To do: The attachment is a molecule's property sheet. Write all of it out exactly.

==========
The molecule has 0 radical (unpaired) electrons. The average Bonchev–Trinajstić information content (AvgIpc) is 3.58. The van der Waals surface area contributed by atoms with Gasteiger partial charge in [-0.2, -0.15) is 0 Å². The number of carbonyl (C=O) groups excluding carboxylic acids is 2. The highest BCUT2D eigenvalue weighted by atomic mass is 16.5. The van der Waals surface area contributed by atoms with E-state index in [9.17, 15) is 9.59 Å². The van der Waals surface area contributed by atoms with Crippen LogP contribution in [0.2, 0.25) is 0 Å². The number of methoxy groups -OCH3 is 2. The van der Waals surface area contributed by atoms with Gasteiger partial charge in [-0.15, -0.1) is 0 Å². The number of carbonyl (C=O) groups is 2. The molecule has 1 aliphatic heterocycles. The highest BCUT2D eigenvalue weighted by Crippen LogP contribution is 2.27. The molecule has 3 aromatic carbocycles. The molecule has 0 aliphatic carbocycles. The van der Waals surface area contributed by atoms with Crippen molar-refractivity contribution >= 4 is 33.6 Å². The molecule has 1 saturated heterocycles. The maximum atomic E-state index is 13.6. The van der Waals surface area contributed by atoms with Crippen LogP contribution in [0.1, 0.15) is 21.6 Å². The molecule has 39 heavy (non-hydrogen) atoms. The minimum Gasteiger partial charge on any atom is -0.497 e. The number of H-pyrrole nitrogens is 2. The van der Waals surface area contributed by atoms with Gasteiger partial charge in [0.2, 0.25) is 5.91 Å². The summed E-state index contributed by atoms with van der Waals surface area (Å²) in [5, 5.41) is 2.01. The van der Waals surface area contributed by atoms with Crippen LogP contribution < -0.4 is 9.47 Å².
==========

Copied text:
The molecule has 0 radical (unpaired) electrons. The average Bonchev–Trinajstić information content (AvgIpc) is 3.58. The van der Waals surface area contributed by atoms with Gasteiger partial charge in [-0.2, -0.15) is 0 Å². The number of carbonyl (C=O) groups excluding carboxylic acids is 2. The highest BCUT2D eigenvalue weighted by atomic mass is 16.5. The van der Waals surface area contributed by atoms with E-state index in [9.17, 15) is 9.59 Å². The van der Waals surface area contributed by atoms with Crippen LogP contribution in [0.2, 0.25) is 0 Å². The number of methoxy groups -OCH3 is 2. The van der Waals surface area contributed by atoms with Gasteiger partial charge in [-0.15, -0.1) is 0 Å². The number of carbonyl (C=O) groups is 2. The molecule has 1 aliphatic heterocycles. The highest BCUT2D eigenvalue weighted by Crippen LogP contribution is 2.27. The molecule has 3 aromatic carbocycles. The molecule has 0 aliphatic carbocycles. The van der Waals surface area contributed by atoms with Crippen molar-refractivity contribution >= 4 is 33.6 Å². The molecule has 1 saturated heterocycles. The maximum atomic E-state index is 13.6. The van der Waals surface area contributed by atoms with Crippen LogP contribution in [0.1, 0.15) is 21.6 Å². The molecule has 39 heavy (non-hydrogen) atoms. The minimum Gasteiger partial charge on any atom is -0.497 e. The number of H-pyrrole nitrogens is 2. The van der Waals surface area contributed by atoms with Gasteiger partial charge in [0.2, 0.25) is 5.91 Å². The summed E-state index contributed by atoms with van der Waals surface area (Å²) in [5, 5.41) is 2.01. The van der Waals surface area contributed by atoms with Crippen LogP contribution < -0.4 is 9.47 Å².